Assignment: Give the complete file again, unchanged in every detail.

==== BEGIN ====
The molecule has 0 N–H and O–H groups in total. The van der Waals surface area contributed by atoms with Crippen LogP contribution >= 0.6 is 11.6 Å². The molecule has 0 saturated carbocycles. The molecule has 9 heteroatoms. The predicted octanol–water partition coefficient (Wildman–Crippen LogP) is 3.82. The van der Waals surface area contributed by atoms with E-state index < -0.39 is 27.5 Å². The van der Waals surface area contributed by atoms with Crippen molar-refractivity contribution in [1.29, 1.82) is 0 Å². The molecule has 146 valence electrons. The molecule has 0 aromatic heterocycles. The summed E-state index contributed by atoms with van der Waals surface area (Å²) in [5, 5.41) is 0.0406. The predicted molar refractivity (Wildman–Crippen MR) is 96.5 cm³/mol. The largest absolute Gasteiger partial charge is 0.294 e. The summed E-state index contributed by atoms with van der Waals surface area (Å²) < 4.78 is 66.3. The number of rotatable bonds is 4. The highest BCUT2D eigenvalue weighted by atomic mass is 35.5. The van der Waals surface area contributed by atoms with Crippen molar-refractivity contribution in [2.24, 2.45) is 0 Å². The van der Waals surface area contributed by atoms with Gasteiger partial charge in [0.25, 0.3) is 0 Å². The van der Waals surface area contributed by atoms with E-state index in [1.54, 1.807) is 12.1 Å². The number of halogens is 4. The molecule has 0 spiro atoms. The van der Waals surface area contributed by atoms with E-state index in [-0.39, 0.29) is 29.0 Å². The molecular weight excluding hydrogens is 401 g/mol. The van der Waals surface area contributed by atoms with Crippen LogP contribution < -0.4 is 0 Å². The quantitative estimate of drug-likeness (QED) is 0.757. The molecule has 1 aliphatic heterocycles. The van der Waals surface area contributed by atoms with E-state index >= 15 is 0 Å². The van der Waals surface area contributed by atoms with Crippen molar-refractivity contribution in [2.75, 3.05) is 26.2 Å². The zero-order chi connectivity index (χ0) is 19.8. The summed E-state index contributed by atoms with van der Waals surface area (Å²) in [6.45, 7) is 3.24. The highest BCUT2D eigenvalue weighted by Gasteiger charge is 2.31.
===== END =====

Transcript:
The molecule has 0 N–H and O–H groups in total. The van der Waals surface area contributed by atoms with Crippen LogP contribution >= 0.6 is 11.6 Å². The molecule has 0 saturated carbocycles. The molecule has 9 heteroatoms. The predicted octanol–water partition coefficient (Wildman–Crippen LogP) is 3.82. The van der Waals surface area contributed by atoms with E-state index < -0.39 is 27.5 Å². The van der Waals surface area contributed by atoms with Crippen molar-refractivity contribution in [1.29, 1.82) is 0 Å². The molecule has 146 valence electrons. The molecule has 0 aromatic heterocycles. The summed E-state index contributed by atoms with van der Waals surface area (Å²) in [5, 5.41) is 0.0406. The predicted molar refractivity (Wildman–Crippen MR) is 96.5 cm³/mol. The largest absolute Gasteiger partial charge is 0.294 e. The summed E-state index contributed by atoms with van der Waals surface area (Å²) < 4.78 is 66.3. The number of rotatable bonds is 4. The highest BCUT2D eigenvalue weighted by atomic mass is 35.5. The van der Waals surface area contributed by atoms with Crippen molar-refractivity contribution in [2.24, 2.45) is 0 Å². The van der Waals surface area contributed by atoms with Gasteiger partial charge in [0.25, 0.3) is 0 Å². The van der Waals surface area contributed by atoms with E-state index in [1.54, 1.807) is 12.1 Å². The number of halogens is 4. The molecule has 0 spiro atoms. The van der Waals surface area contributed by atoms with E-state index in [-0.39, 0.29) is 29.0 Å². The molecular weight excluding hydrogens is 401 g/mol. The van der Waals surface area contributed by atoms with Crippen LogP contribution < -0.4 is 0 Å². The quantitative estimate of drug-likeness (QED) is 0.757. The molecule has 1 aliphatic heterocycles. The van der Waals surface area contributed by atoms with E-state index >= 15 is 0 Å². The van der Waals surface area contributed by atoms with Crippen molar-refractivity contribution in [2.75, 3.05) is 26.2 Å². The zero-order chi connectivity index (χ0) is 19.8. The summed E-state index contributed by atoms with van der Waals surface area (Å²) in [6.45, 7) is 3.24. The highest BCUT2D eigenvalue weighted by Gasteiger charge is 2.31.